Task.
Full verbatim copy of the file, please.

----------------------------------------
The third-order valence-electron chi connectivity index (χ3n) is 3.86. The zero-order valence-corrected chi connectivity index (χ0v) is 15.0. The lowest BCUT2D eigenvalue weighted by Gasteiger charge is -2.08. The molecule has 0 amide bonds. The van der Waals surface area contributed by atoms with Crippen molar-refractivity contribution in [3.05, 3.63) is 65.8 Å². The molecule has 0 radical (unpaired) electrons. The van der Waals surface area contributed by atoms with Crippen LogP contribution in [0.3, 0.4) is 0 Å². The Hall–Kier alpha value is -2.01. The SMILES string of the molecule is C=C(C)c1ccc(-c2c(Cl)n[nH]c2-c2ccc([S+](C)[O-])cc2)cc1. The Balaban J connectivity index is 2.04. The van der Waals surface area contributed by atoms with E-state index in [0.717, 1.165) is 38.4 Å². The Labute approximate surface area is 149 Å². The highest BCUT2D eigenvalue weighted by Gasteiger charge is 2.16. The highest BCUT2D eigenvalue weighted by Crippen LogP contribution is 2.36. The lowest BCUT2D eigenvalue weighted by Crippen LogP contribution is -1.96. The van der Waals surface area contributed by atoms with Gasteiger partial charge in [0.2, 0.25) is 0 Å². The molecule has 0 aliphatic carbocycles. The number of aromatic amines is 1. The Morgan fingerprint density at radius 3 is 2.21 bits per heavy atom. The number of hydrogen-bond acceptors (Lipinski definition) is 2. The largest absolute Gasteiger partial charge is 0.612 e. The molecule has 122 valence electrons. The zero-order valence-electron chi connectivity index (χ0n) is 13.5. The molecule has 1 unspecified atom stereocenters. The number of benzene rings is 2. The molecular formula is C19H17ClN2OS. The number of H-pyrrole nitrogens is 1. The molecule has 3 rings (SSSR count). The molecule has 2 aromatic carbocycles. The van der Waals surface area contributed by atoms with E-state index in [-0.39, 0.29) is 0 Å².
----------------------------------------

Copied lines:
The third-order valence-electron chi connectivity index (χ3n) is 3.86. The zero-order valence-corrected chi connectivity index (χ0v) is 15.0. The lowest BCUT2D eigenvalue weighted by Gasteiger charge is -2.08. The molecule has 0 amide bonds. The van der Waals surface area contributed by atoms with Crippen molar-refractivity contribution in [3.05, 3.63) is 65.8 Å². The molecule has 0 radical (unpaired) electrons. The van der Waals surface area contributed by atoms with Crippen LogP contribution in [0.3, 0.4) is 0 Å². The Hall–Kier alpha value is -2.01. The SMILES string of the molecule is C=C(C)c1ccc(-c2c(Cl)n[nH]c2-c2ccc([S+](C)[O-])cc2)cc1. The Balaban J connectivity index is 2.04. The van der Waals surface area contributed by atoms with E-state index in [0.717, 1.165) is 38.4 Å². The Labute approximate surface area is 149 Å². The highest BCUT2D eigenvalue weighted by Gasteiger charge is 2.16. The highest BCUT2D eigenvalue weighted by Crippen LogP contribution is 2.36. The lowest BCUT2D eigenvalue weighted by Crippen LogP contribution is -1.96. The van der Waals surface area contributed by atoms with Gasteiger partial charge in [0.2, 0.25) is 0 Å². The molecule has 0 aliphatic carbocycles. The number of aromatic amines is 1. The Morgan fingerprint density at radius 3 is 2.21 bits per heavy atom. The number of hydrogen-bond acceptors (Lipinski definition) is 2. The largest absolute Gasteiger partial charge is 0.612 e. The molecule has 122 valence electrons. The zero-order valence-electron chi connectivity index (χ0n) is 13.5. The molecule has 1 unspecified atom stereocenters. The number of benzene rings is 2. The molecular formula is C19H17ClN2OS. The number of H-pyrrole nitrogens is 1. The molecule has 3 rings (SSSR count). The molecule has 2 aromatic carbocycles. The van der Waals surface area contributed by atoms with E-state index in [-0.39, 0.29) is 0 Å².